Bill Shah

William Sha

Title
Professor of Immunology
Department
Dept of Molecular & Cell Biology
Phone
(510) 643-2783
Fax
(510) 643-2784
Research Expertise and Interest
B cell gene regulation, fate determination, gene regulatory pathways, antibody-secreting plasma cells, memory B cells, apoptotic cells, B7 costimulatory ligands
Research Description

Our focus is on understanding the gene regulatory pathways that control cell fate decisions in B cells. During an immune response, resting B cells become activated and are directed to terminally differentiate into a wide variety of final output states that include antibody-secreting plasma cells, memory B cells, and apoptotic cells. We are interested in elucidating the molecular mechanisms by which this differentiation process is regulated within B cells by recently identified homologs of B7 costimulatory ligands and by novel retroviral cDNA library screens designed to functionally identify genes regulating B-cell differentiation.

Current Projects

Identification of a novel costimulatory molecule regulated by NF-kB/Rel transcription factors. In a screen to identify genes induced by NF-kB/Rel transcription factors, we cloned a novel gene, b7h, that is a close homologue of B7 costimulatory ligands expressed on antigen-presenting cells. B7h is expressed on naïve B cells and costimulates proliferation and cytokine production from T cells through the ICOS receptor expressed on activated T cells. Regulation of B7h expression at the level of transcription and protein trafficking on B cells is likely to be a critical set point for controlling B cell-T cell interactions that are necessary for high-affinity antibody production during an immune response. We are exploring how B7h-ICOS interactions regulate antibody production using in vitro assays as well as transgenic and knockout mouse models.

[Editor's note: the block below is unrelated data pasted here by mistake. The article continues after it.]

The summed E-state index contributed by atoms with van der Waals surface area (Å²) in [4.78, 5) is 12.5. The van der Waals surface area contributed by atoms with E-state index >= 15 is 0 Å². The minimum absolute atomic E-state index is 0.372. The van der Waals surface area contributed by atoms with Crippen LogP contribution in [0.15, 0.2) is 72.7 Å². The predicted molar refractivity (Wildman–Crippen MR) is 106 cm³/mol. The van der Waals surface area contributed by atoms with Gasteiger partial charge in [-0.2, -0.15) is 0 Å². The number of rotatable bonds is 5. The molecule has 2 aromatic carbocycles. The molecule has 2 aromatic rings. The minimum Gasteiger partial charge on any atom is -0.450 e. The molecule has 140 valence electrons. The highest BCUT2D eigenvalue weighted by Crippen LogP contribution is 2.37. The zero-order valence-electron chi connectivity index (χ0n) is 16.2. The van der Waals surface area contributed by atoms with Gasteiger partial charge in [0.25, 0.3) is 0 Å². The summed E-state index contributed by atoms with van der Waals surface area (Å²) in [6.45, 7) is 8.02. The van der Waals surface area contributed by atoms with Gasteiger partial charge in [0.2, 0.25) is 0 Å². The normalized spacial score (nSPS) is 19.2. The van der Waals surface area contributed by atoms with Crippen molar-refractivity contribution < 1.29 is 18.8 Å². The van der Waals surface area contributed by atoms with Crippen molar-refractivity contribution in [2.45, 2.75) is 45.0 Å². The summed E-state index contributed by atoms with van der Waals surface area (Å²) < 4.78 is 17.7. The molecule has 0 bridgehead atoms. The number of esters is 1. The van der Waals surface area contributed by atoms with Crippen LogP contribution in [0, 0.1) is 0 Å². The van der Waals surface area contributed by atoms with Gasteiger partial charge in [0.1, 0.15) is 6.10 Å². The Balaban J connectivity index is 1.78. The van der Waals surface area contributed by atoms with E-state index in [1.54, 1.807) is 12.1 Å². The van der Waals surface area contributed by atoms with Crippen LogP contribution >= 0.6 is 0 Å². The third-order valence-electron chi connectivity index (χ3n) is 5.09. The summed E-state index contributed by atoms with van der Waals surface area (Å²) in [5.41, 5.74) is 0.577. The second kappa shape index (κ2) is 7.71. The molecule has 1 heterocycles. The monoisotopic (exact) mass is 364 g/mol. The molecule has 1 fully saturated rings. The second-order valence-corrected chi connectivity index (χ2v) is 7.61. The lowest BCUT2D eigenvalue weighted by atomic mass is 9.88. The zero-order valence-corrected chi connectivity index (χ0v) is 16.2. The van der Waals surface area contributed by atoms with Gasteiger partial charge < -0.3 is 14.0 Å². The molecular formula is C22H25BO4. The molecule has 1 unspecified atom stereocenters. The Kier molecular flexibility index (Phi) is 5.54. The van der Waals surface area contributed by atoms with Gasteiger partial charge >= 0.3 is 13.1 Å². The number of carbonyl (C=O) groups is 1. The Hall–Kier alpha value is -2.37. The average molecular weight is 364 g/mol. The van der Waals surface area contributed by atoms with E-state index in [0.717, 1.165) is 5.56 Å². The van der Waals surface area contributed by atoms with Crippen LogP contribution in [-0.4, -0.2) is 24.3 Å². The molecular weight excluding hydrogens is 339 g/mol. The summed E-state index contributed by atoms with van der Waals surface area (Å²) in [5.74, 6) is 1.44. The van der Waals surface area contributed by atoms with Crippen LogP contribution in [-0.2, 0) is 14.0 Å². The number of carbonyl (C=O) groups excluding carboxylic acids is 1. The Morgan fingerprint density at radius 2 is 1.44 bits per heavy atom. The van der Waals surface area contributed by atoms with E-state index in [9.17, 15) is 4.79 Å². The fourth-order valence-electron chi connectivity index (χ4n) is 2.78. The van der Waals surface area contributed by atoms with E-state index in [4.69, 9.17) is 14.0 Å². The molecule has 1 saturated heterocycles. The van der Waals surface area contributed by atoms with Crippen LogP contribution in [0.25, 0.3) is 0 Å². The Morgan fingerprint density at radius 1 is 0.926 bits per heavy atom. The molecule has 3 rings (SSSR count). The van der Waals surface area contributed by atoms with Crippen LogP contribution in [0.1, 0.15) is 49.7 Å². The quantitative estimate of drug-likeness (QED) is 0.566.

Novel B7 costimulatory ligands. B7h is part of a rapidly emerging family of costimulatory receptor/ligand pairs that regulate immune responses. We are interested in characterizing other family members with a particular emphasis on understanding how the broader expression of these family members regulates effector lymphocyte function at sites of infection.

Functional retroviral screens. Retroviral vectors provide a rapid and effective means to examine the function of different gene products in primary lymphocytes. We are conducting screens with retroviral cDNA libraries to functionally identify genes that control differentiation of primary B cells.

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